Album review: THE DGB – More Is More

THE DGB – More Is More

 Power Of Three [advance preview 2016]

Hard rock isn’t dead; it’s just matured a little and in the hands of The DGB it benefits from strong songs, a booming production and a great band that make the most of guitarist Danny Giles’s impressive talents.

Danny has long straddled the thin dividing line between hard rock and rock blues. He’s a vicarious guitarist who knows the value of a recognizable tone and the use of subtle dynamics. He’s an intense player who draws on the old school virtues of vibrato, sustain and measured shredding. He’s also got a set of pipes that can shred wallpaper at ten paces and a tight band that pushes his abilities to the limit.

He’s spent a considerable part of his career in Europe – particularly in Holland where they fete ripping guitar players – and even Russia where the band toured successfully last year.

‘More Is More’ is a significant step forward in his recording career. The album has taken the best part of a year to enjoy a proper UK release, but Danny has wasted no time in completing the line-up he feels happiest with.

He’s brought in experienced drummer and producer Pat Garvey who gives the band real presence, while his production nails their DNA. His exuberant muscular drum style also shapes the songs and moulds them into several original arrangements.

Keyboard player Emerson Quiros is another significant addition as he thickens the sound, emphasizes the melodies and brings an extra dimension to some fine songs. He switches from funky keyboard embellishments to earthy Hammond and his solos complement Giles’ guitar playing, while bass player Jon Chase nonchalantly holds things down alongside ebullient Garvey.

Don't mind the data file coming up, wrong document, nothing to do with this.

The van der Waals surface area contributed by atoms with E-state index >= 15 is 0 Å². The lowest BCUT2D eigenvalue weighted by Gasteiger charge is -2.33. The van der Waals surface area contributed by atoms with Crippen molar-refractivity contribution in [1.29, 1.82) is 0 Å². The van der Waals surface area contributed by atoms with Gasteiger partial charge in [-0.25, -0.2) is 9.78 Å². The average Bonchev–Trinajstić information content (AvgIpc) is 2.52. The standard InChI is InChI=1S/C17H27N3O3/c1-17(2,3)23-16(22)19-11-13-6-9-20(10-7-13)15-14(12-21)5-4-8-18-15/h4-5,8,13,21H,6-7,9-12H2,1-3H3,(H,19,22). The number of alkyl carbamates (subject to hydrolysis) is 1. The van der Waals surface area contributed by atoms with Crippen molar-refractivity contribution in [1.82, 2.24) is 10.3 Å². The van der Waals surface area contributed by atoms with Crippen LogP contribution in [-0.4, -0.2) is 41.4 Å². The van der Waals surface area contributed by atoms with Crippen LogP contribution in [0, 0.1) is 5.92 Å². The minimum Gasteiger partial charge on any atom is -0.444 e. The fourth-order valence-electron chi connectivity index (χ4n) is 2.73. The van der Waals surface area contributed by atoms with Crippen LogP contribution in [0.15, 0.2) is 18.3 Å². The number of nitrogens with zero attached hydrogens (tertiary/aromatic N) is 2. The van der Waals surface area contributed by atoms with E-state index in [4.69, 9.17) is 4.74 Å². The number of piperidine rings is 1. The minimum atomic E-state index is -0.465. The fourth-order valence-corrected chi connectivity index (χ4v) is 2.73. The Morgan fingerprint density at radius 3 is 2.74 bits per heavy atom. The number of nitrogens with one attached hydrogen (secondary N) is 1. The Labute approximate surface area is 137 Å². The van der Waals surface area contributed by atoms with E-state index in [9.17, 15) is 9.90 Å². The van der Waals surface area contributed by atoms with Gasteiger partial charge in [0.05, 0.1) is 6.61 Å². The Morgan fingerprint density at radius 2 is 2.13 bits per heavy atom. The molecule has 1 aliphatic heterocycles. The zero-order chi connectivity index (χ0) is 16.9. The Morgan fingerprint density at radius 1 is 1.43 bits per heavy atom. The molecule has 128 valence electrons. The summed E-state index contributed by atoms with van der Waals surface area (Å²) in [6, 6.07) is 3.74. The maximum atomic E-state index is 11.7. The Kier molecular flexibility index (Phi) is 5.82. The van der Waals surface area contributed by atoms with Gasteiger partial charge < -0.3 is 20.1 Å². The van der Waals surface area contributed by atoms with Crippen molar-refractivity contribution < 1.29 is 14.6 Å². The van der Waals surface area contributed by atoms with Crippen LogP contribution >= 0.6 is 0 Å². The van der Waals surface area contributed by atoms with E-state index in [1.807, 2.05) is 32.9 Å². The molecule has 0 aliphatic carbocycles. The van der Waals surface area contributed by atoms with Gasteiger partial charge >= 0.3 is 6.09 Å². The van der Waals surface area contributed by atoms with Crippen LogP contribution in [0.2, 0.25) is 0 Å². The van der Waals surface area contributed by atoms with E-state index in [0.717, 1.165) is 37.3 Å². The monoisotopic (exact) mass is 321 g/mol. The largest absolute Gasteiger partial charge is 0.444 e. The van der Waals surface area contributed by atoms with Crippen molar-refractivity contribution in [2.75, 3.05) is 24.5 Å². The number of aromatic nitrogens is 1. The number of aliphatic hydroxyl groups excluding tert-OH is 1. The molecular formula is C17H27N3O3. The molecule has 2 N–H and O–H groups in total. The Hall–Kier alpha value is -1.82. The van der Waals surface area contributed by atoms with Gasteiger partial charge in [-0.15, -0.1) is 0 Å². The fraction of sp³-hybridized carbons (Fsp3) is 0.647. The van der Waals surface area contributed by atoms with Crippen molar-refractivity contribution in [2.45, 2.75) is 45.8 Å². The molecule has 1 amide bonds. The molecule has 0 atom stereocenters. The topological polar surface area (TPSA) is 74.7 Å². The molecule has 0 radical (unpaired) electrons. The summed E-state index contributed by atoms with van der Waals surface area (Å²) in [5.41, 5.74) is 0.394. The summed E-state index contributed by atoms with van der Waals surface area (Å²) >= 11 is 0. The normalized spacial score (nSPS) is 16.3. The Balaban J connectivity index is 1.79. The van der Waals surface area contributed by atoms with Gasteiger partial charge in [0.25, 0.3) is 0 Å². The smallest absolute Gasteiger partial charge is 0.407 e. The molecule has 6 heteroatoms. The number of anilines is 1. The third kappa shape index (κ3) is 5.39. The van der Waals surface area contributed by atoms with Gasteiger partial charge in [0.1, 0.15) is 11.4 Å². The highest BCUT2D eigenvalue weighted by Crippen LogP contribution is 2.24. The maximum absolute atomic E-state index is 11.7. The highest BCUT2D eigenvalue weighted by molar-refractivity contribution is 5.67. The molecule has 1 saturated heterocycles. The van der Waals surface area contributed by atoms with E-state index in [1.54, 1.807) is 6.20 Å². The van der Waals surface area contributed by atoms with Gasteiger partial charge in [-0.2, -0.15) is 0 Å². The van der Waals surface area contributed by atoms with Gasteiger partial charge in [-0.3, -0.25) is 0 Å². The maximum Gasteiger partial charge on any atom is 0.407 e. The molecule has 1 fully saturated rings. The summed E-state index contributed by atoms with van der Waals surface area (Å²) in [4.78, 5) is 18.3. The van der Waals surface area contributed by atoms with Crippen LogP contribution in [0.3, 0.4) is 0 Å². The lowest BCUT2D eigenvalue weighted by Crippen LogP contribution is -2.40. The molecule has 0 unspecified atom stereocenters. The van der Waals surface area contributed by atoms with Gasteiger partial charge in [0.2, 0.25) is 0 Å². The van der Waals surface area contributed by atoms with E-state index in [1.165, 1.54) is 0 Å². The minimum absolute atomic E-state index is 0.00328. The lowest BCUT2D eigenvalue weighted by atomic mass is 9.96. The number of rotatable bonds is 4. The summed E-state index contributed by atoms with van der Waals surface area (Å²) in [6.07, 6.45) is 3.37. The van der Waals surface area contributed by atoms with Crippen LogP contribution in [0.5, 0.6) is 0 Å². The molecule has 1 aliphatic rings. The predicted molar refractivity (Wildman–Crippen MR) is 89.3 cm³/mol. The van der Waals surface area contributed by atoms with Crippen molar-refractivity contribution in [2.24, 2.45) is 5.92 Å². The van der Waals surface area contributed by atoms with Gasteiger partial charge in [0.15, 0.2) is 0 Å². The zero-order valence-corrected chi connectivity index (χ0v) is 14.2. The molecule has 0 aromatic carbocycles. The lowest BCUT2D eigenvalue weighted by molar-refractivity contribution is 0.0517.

The band’s moniker may be the same but there’s a chasm between the past and present line-ups. The stop-time ‘Won’t Let Love’ for example, makes a great use of some tension building gaps before Giles’s impassioned vocal  and growling guitar line comes back in over a layered organ, and levers us into a booming shuffle.

The aptly named ‘Been There Twice’ from Danny’s original EP/CD has a totally different whispered vocal attack, which he also uses to good effect on ‘Smoking From The Pipe’. ‘Been There Twice’ also benefits from deft keyboards and an explosive guitar solo over cymbal crashes that serve to emphasize the lyrical message.

‘Don’t Go Messin’ is almost unrecognizable from the original version, save for the relationship lyrics. Danny’s tonal depth on the first solo brings real gravitas to the song before he rises again with a sustained note that cuts a swathe through the track.

There’s real diversity too, on well sequenced album that always sounds as if it’s on a linear track. ‘Shiver’ is a cool Santana influenced groove on which Danny phrases impressively over an electric piano arpeggio. The number builds towards a resolving solo which he delivers with precision, dexterity and a wailing tone over Emerson Quiros’s Hammond, on a fade that comes all too soon.

There’s also a contrasting quiet-to-loud dynamic on the reworked ‘Smoking From the Pipe’, which builds from a military drum intro, via a sledgehammer beat and an array of acoustic and electric guitar tones into a cast iron rocker. A mid-number wah-wah solo takes the song to another level and effectively makes it a barometer of just how far the band has progressed over the last few years

Danny cleverly fuses heavy rock and funk on ‘Demonise’ before a bone crunching solo and some bristling percussion leads into a closing guttural expiation that reflects the songs muscularity.

In sharp contrast ‘Love Is The Law’ shows he is capable of writing heartfelt lyrics to match a deep groove on which the keyboard and guitars coalesce seamlessly. His emotive notes help shift the band from lung bursting rock to rock balladry.

The album finishes with ‘Wait For Me Mama’, an incendiary rocker on which Danny tears into some red raw, double tracked vocals over a thundering bass line, as Pat Garvey extends the piece into the fade with a drum solo that is the producers prerogative.

‘More is More’ impresses with fine band interplay, ripping solos and good songs.  Above all, it’s an album that gives the band a unique identity that will serve them well in a crowded market place. More is More, enough said!  ****

Review by Pete Feenstra

Pete Feenstra presents his Rock & Blues Show on Get Ready to ROCK! Radio every Tuesday at 19:00 GMT, and “The Pete Feenstra Feature” on Sundays at 19:00

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